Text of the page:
Petitioner also filed a motion to stay on July 10, 2009. (Doc. 9.) On August 13, 2009, Magistrate Judge Blewitt issued a R & R recommending that the habeas petition be dismissed as untimely and that the motion to stay be dismissed as moot. (Doc. 12.) Petitioner then filed his bbjections to the R & R on August 27, 2009. (Doc. 17.)

Petitioner's objections to the R & R are as follows: 1) the Magistrate Judge erred in concluding that Petitioner did not have a properly filed post conviction motion under the PCRA, 2) the Magistrate Judge erred in concluding that Petitioner's time to file a federal habeas petition had run because his petition was subject to statutory tolling, and therefore, was timely, 3) the Magistrate Judge erred in concluding that the habeas petition was filed after statute of limitations set out in The Federal Anti-Terrorism and Effective Death Penalty Act of 1996 ("AEDPA"), 4) the Magistrate Judge erred in concluding that Petitioner asserted that his Amended PCRA petition tolled the statute of limitations for purposes of his federal habeas petition, 5) the Magistrate Judge erred in concluding that Petitioner's instant habeas petition is untimely, 6) the Magistrate Judge erred in concluding that Petitioner incorrectly tolled his AEDPA statute of limitations for ninety (90) days following the Pennsylvania Supreme Court's denial of his Petition for Allowance of Appeal, 7) the Magistrate Judge erred in considering equitable tolling, 8) the Magistrate Judge erred in concluding that Petitioner's motion to stay was moot because he erroneously found that the habeas petition is untimely, and 9) the Magistrate Judge erred in concluding that the motion to stay should be denied because of the "meritless" claim of ineffective assistance of PCRA counsel. No response to these objections was filed.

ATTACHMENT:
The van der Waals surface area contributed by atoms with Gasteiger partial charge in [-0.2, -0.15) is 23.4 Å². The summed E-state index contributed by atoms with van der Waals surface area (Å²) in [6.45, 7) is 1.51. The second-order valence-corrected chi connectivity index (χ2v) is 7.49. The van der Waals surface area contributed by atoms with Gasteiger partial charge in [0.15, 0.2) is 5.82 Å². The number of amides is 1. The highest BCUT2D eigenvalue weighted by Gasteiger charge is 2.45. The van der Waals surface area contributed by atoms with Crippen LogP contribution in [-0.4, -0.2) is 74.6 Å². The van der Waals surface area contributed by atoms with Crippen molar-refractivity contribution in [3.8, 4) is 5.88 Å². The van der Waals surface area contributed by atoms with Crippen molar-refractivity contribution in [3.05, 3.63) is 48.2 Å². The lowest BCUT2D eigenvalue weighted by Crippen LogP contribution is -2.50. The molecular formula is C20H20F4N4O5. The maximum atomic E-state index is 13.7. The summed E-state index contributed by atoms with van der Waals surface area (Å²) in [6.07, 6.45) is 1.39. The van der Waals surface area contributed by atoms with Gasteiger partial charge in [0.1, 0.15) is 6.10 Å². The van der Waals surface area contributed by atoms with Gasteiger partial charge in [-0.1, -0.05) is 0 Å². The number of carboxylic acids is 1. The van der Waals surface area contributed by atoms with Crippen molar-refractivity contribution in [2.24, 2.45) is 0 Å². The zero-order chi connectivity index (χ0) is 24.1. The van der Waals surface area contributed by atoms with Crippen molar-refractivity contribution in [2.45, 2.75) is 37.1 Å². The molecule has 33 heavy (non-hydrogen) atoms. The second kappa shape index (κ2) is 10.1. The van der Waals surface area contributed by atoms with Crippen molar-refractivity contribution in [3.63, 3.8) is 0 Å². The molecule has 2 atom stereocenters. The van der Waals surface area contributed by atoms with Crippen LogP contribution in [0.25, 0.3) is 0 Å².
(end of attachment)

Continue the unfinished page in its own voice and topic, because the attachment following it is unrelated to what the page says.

STANDARD OF REVIEW

Where objections to the magistrate judge's report are filed, the Court must conduct a de novo review of the contested portions of the report, Sample v. Diecks, 885 F.2d 1099, 1106 n.3 (3d Cir. 1989) (citing 28 U.S.C. § 636(b)(1)(c)), provided the objections are both timely and specific, Goney v. Clark, 749 F.2d 5, 6-7 (3d Cir. 1984). In making its de novo review, the Court may accept, reject, or modify, in whole or in part, the factual findings or legal conclusions of the magistrate judge. See 28 U.S.C. § 636(b)(1); Owens v. Beard, 829 F. Supp. 736, 738 (M.D. Pa. 1993). Although the review is de novo, the statute permits the Court to rely on the recommendations of the magistrate judge to the extent it deems proper. See United States v. Raddatz, 447 U.S. 667, 675-76 (1980); Goney, 749 F.2d at 7; Ball v. United States Parole Comm'n, 849 F. Supp. 328, 330 (M.D. Pa. 1994). Uncontested portions of the report may be reviewed at a standard determined by the district court. See Thomas v. Arn, 474 U.S. 140, 154 (1985); Goney, 749 F.2d at 7. At the very least, the Court should review uncontested portions for clear error or manifest injustice. See, e.g., Cruz v. Chater, 990 F. Supp. 375, 376-77 (M.D. Pa. 1998).

DISCUSSION

I. Timely Filing Under the AEDPA

The Federal Anti-Terrorism and Effective Death Penalty Act of 1996 ("AEDPA") sets a one year statute of limitations for filing a petition for habeas corpus pursuant to a state court judgment. 28 U.S.C. 2244(d)(1). The limitation period runs from the latest of one of several triggering events, but for the purposes of this case, the only relevant subsection states that the statute of limitations runs from "the date on which the factual predicate of the claim or claims presented could have been discovered through the exercise of due diligence." 28 U.S.C. § 2244(d)(1)(D).

However, there is a statutory tolling mechanism in the AEDPA that tolls the statute of limitations for the time during which a "properly filed application for State post-conviction review " is pending. 28 U.S.C. ยง 2244(d)(2). The Supreme Court has held that a PCRA petition that is rejected as untimely is not "properly filed" for purposes of the AEDPA, and, ...